We were able to reopen. When we reopened, we had to provide some safety things that were needed like notices, letting our customers know that they need to wear their mask, and they need to maintain social distances. We needed to, of course, educate our employees as well to make sure that they are protected, and they are also well informed to talk to the customers about the things that should be done and maintained. Since the time we opened, we’ve been able to maintain our opening.

Another change that we had was reducing the hours. So initially, prior to COVID, we were open from 9 in the morning till 8 at night, Monday through Friday, but since the COVID, we had to reduce the hours because when the COVID hit, you know, when it was really — many people were not coming out, so we were open for hours in the morning, and nobody would show up, so we had to shift our opening hours up a little bit. But things are kind of normalizing back, so that’s good.

Neat stacks of fresh yellow plantains against a peg board-type metal shelf background. Photo by Tias Paul.

Photo by Tias Paul.

SP: Have you been surprised by the popularity of any particular items at Ashar?

Babalola: Yeah, so some of the items that are highly popular are some items that kind of cut across different ethnicities, for example, fresh plantain. Different countries and different ethnicities eat fresh plantain, so I have people from Africa, people from East, from Asian countries, Hispanics, so different ethnicities, different countries, and they come for plantain. Sometimes we get plantain, and before we know it, it’s all gone because everybody wants it. We have a challenge here about getting fresh produce like that, and it is the location. We would like to get all this fresh product on a daily basis, if possible, but it looks like we don’t have suppliers around here that could supply everyday. Some of the suppliers that we found, they would want us to buy a whole lot of inventory for each delivery, but the fresh produce we don’t really have to get a lot of it everyday because it is perishable. So that is the challenge we have, but we still try to keep up with the demand.

So we have fresh plantain, we have yam. Yam is a tuber product that I’m sure many African countries, they eat it. Also we have some like Yama potatoes, that one also goes really quickly. We have fresh peanuts, that could be roasted or boiled, so things like that, and fresh okra. So I think the things that are on high demand are fresh foods which is something that we are excited about because we want our people to eat fresh food.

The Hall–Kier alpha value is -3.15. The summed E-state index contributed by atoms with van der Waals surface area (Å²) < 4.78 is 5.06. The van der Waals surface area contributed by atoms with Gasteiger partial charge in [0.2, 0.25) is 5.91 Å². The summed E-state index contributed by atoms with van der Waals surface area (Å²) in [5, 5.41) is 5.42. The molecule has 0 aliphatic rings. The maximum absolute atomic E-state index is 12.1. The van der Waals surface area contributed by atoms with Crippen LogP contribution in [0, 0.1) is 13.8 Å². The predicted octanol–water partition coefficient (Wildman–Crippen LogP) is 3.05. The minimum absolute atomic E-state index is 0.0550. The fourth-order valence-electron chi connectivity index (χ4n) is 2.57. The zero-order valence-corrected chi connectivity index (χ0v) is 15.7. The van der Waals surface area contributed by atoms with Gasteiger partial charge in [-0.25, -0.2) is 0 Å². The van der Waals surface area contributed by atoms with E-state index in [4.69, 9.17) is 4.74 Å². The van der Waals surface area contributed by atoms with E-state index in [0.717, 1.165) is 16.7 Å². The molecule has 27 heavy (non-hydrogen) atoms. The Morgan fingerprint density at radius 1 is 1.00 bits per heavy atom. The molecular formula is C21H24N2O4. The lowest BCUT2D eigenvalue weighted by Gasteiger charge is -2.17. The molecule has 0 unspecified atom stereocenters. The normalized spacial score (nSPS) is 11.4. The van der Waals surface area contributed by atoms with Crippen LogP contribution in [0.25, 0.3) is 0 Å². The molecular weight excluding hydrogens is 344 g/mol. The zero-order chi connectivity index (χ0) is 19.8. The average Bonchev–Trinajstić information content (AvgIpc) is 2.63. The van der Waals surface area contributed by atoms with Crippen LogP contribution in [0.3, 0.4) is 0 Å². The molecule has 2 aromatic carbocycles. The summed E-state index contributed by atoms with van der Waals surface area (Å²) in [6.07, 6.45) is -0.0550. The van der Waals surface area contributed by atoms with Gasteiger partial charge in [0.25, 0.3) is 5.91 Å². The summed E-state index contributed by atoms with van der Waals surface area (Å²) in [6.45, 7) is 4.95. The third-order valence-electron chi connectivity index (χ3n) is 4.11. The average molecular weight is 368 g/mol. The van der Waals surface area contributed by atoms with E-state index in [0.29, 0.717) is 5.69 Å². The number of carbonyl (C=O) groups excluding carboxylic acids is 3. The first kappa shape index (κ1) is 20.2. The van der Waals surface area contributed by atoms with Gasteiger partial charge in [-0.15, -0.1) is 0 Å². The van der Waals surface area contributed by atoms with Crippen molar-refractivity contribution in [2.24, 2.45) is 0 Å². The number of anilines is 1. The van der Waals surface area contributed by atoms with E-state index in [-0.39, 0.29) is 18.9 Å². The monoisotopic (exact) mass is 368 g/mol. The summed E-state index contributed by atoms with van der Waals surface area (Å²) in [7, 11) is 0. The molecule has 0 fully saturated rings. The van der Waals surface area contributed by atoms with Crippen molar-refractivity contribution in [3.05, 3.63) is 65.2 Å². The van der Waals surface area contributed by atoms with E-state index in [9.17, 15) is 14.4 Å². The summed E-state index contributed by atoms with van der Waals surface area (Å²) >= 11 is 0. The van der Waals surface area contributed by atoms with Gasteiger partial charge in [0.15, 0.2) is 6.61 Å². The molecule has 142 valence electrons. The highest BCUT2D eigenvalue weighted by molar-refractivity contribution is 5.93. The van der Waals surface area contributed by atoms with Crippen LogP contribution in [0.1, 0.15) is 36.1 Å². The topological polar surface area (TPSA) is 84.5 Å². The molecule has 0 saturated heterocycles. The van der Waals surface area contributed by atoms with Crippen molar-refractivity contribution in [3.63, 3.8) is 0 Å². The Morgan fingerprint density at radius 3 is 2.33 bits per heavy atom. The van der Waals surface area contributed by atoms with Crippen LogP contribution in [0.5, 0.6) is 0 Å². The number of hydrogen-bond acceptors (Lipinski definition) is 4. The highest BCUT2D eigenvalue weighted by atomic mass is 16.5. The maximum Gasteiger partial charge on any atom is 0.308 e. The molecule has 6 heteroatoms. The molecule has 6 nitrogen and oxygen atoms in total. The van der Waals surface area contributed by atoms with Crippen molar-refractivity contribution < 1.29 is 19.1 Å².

SP: Is there anything you would like to tell our readers?

Babalola: Well, I wanted to mention that Ashar has almost everything you would want to buy. We have so many things that are not even food products. We just want to make sure that when our customers come, they could possibly get everything they left their house to get before returning home. So we have toiletries. We have cutleries. We have plates. We have kitchen items. We have frozen foods, and we have frozen vegetables. Especially students or people that don’t have to keep going out every so often, they could buy whatever they need. We sell flours, the grains, like rice, like maize flours, like rice flour, yam flour. We sell them in small packaging and also in big bags. We have 50 pound bags and five pound bags. Some people travel from two hours away actually, and they buy 50 pound bags of different things, so it could last them for a month, two months before coming back. So I just wanted to mention that to our customers that everything you may want, we have. Even if we don’t have it, let us know; we are excited to get them and make them available.

A parrot green tunic with yellow accents and a sky blue tunic with yellow, purple, and darker blue accents hang on a wall.  Other clothing in plastic wrappings can be see behind them and to their right. Photo by Tias Paul.

Photo by Tias Paul.

We also have clothing. We have African attires. We have dresses that are not African. We have people that sew; it’s like you tell us what you want, we can sew it customized to your taste, and then you could come back to get it.

Ashar African Market
510 N. Cunningham Ave
M-F noon to 8 p.m.
Sa  9 a.m. to 8 p.m.
Su 1 p.m. to 8 p.m.

Top image by Tias Paul.